Skin of atopic dermatitis patients shows disturbed β-glucocerebrosidase and acid sphingomyelinase activity that relates to changes in stratum corneum lipid composition.

Boer DEC, van Smeden J, Al-Khakany H, Melnik E, van Dijk R, Absalah S, Vreeken RJ, Haenen CCP, Lavrijsen APM, Overkleeft HS, Aerts JMFG, Bouwstra JA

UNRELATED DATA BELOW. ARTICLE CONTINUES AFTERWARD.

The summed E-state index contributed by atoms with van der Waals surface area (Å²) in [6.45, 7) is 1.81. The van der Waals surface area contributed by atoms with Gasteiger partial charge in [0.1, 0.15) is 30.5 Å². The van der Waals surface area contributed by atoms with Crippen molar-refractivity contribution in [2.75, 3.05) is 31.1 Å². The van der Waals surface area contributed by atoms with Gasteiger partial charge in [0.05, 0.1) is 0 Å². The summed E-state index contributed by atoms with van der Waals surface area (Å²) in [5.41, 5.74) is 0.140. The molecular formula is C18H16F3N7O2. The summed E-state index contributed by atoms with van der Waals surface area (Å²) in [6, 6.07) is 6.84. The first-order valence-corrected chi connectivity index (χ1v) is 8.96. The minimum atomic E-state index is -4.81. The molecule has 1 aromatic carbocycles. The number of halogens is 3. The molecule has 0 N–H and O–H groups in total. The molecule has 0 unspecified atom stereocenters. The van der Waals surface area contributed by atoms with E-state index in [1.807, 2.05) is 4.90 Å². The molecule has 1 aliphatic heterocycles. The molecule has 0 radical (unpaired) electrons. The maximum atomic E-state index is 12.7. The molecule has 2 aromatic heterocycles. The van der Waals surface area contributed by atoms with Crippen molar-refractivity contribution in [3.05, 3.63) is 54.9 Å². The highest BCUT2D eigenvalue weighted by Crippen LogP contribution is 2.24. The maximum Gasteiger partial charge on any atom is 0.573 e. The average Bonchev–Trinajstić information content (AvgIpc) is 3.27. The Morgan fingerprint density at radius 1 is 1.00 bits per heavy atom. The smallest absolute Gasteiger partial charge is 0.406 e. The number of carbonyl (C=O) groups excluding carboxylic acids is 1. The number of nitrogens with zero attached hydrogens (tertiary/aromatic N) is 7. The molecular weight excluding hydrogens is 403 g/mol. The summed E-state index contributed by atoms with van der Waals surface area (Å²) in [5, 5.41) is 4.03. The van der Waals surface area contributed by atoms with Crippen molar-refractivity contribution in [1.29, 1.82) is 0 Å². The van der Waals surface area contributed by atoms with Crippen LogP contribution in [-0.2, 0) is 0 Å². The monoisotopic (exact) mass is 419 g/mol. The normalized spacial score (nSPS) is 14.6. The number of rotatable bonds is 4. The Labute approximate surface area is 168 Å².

Patients with Atopic Dermatitis (AD) suffer from inflamed skin and skin barrier defects. Proper formation of the outermost part of the skin, the stratum corneum (SC), is crucial for the skin barrier function. In this study we analyzed the localization and activity of lipid enzymes β-glucocerebrosidase (GBA) and acid sphingomyelinase (ASM) in the skin of AD patients and controls. Localization of both the expression and activity of GBA and ASM in the epidermis of AD patients was altered, particularly at lesional skin sites. These changes aligned with the altered SC lipid composition. More specifically, abnormal localization of GBA and ASM related to an increase in specific ceramide subclasses [AS] and [NS]. Moreover we related the localization of the enzymes to the amounts of SC ceramide subclasses and free fatty acids (FFAs). We report a correlation between altered localization of active GBA and ASM and a disturbed SC lipid composition. Localization of antimicrobial peptide beta-defensin-3 (HBD-3) and AD biomarker Thymus and Activation Regulated Chemokine (TARC) also appeared to be diverging in AD skin compared to control. This research highlights the relation between correct localization of expressed and active lipid enzymes and a normal SC lipid composition for a proper skin barrier.